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WASHINGTON (ChurchMilitant.com) - Judge Amy Coney Barrett is placing the courts in perspective, reminding senators that courts were never intended to replace the legislative process.
In a prepared opening statement on the first day of the Senate confirmation hearings, the Catholic mother first spoke at length about her family, introducing each of her seven children and describing the circumstances of the adoption of her two Haitian children.
She also quipped about her marriage of two decades to Jesse Barrett, former U.S. attorney for the Northern District of Indiana.
"I once asked my sister, 'Why do people say marriage is hard? I think it's easy,'" said Barrett, her sister responding, "'Maybe you should ask Jesse if he agrees.' I decided not to take her advice. I know that I am far luckier in love than I deserve."
Barrett then turned to the topic of her judicial philosophy, shaped by her mentor and former boss, the late Justice Antonin Scalia.
"His judicial philosophy was straightforward: A judge must apply the law as written, not as the judge wishes it were," she said. "Sometimes that approach meant reaching results that he did not like. But as he put it in one of his best known opinions, that is what it means to say we have a government of laws, not of men."
"Justice Scalia taught me more than just law," she continued. "He was devoted to his family, resolute in his beliefs and fearless of criticism."
Barrett said Scalia also taught her to put things in perspective.
"There is a tendency in our profession to treat the practice of law as all-consuming, while losing sight of everything else," she explained. "But that makes for a shallow and unfulfilling life. I worked hard as a lawyer and a professor; I owed that to my clients, my students and myself. But I never let the law define my identity or crowd out the rest of my life."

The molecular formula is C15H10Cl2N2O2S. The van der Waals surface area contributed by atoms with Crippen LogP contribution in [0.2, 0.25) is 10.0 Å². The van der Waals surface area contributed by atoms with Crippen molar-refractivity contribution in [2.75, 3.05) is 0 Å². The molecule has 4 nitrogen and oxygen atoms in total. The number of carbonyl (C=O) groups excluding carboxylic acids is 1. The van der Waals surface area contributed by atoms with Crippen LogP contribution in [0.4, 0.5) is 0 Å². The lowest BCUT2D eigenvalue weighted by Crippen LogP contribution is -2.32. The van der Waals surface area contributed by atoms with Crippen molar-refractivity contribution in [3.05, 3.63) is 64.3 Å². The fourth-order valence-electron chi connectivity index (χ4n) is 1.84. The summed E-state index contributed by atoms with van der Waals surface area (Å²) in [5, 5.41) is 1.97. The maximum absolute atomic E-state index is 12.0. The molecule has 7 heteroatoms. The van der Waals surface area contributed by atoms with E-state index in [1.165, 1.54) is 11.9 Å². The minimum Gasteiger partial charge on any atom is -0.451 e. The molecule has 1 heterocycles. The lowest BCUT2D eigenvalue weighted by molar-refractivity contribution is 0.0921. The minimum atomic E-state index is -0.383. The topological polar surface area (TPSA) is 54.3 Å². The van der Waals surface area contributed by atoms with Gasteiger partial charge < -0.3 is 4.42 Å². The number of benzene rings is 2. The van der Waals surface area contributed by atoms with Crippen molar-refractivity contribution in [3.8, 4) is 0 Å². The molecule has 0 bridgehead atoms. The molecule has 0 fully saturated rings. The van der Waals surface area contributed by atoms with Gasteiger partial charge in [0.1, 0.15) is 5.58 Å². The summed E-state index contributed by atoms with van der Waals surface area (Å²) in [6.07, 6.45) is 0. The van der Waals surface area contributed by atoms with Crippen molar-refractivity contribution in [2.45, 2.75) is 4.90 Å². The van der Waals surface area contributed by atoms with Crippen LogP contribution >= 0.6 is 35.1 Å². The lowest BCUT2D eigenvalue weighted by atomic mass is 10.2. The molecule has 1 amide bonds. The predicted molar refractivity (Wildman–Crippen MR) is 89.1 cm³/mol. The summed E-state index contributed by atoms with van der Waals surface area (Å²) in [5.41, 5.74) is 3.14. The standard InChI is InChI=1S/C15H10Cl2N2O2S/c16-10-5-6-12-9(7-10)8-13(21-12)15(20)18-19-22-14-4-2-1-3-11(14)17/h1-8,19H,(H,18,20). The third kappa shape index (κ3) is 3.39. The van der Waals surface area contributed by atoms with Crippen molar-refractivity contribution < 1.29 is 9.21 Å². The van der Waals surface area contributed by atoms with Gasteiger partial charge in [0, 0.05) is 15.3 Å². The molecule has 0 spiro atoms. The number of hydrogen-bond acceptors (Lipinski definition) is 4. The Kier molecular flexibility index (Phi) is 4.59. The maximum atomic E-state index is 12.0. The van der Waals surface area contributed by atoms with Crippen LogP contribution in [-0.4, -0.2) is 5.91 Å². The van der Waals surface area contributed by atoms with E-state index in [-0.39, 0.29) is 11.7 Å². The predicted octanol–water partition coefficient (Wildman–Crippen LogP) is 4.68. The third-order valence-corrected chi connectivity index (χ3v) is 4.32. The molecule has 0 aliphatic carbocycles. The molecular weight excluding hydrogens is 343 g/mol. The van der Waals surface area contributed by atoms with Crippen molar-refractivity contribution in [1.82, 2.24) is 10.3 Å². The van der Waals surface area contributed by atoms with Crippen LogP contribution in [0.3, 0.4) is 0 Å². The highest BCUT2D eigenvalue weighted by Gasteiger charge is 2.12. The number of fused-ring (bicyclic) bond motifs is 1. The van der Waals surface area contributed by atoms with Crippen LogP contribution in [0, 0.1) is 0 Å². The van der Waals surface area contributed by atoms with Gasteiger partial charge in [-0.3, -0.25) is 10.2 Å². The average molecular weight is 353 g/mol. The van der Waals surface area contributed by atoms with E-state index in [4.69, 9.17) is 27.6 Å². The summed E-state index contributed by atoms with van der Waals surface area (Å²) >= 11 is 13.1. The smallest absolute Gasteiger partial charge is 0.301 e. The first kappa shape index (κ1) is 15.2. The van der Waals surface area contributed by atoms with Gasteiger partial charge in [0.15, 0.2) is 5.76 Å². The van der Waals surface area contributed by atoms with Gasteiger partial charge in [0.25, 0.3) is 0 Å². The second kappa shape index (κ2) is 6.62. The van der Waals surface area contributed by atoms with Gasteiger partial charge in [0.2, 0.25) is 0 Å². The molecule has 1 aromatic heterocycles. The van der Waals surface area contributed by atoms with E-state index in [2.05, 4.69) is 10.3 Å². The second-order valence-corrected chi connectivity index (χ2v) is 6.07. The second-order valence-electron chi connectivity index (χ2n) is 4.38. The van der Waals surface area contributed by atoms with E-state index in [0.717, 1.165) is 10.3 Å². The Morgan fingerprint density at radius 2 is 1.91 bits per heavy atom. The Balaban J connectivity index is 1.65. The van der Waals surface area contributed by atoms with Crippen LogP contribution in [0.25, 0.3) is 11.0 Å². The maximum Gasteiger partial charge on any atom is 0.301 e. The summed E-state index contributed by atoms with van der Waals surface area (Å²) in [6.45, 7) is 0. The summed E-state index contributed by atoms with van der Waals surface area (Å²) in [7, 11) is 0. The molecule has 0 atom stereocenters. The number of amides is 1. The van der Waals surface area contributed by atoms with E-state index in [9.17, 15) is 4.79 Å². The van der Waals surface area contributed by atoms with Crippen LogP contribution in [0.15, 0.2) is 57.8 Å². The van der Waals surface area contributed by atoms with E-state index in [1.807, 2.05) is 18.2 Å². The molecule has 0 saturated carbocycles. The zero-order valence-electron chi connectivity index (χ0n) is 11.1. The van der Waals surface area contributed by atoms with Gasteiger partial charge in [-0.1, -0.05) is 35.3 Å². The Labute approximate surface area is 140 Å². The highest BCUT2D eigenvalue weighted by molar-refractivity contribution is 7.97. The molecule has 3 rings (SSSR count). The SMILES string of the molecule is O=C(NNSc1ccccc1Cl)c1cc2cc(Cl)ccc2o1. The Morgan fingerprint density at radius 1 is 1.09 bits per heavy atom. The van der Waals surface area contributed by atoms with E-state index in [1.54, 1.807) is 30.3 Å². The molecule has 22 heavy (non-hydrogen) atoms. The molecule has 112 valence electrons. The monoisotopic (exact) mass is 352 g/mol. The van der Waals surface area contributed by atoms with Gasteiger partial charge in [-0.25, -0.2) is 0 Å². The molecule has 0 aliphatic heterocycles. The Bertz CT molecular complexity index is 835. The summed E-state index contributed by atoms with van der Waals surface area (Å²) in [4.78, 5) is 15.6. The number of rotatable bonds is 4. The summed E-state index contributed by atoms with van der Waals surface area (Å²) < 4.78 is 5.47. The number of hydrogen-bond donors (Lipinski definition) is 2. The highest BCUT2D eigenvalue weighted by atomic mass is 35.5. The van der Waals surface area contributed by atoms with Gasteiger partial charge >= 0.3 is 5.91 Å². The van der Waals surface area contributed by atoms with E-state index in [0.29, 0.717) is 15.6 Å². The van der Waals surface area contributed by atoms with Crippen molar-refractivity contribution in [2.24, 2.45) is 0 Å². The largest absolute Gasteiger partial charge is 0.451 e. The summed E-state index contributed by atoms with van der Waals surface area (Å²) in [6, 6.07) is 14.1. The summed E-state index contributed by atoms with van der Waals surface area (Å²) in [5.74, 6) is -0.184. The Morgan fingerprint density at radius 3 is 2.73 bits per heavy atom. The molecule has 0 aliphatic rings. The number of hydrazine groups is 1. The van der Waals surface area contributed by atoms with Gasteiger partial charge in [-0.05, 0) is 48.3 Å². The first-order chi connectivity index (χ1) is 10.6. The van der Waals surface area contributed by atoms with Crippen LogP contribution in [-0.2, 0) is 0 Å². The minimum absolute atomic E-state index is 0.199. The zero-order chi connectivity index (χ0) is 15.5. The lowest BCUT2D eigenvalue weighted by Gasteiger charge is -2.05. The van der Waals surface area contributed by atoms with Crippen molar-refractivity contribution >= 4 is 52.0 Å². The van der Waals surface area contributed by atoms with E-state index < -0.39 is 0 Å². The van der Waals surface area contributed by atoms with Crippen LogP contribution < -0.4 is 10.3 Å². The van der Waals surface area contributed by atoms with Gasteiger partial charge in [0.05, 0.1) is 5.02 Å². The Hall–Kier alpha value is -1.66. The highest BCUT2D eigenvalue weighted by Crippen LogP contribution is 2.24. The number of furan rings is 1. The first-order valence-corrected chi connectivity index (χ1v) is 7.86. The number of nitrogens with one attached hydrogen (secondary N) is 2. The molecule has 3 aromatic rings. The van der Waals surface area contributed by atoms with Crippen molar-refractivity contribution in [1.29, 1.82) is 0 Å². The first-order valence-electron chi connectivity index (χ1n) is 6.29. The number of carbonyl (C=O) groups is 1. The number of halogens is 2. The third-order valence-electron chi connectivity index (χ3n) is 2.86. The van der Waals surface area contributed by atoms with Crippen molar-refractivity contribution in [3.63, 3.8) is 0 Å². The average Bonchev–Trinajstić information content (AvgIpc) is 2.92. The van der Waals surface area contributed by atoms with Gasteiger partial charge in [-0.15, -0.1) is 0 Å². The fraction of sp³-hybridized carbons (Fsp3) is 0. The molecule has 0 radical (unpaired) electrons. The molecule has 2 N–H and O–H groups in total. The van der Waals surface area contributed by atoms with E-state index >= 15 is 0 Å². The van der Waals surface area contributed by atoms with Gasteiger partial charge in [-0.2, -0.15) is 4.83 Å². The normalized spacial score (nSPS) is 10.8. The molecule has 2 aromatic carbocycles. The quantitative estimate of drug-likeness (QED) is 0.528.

She explained that a "similar principle" applies to the courts.
"[C]ourts are not designed to solve every problem or right every wrong in our public life," said Barrett. "The policy decisions and value judgments of government must be made by the political branches elected by and accountable to the People. The public should not expect courts to do so, and courts should not try."
[B]y foreclosing all democratic outlet for the deep passions this issue arouses, by banishing the issue from the political forum that gives all participants, even the losers, the satisfaction of a fair hearing and an honest fight, by continuing the imposition of a rigid national rule instead of allowing for regional differences, the Court merely prolongs and intensifies the anguish.
We should get out of this area, where we have no right to be, and where we do neither ourselves nor the country any good by remaining.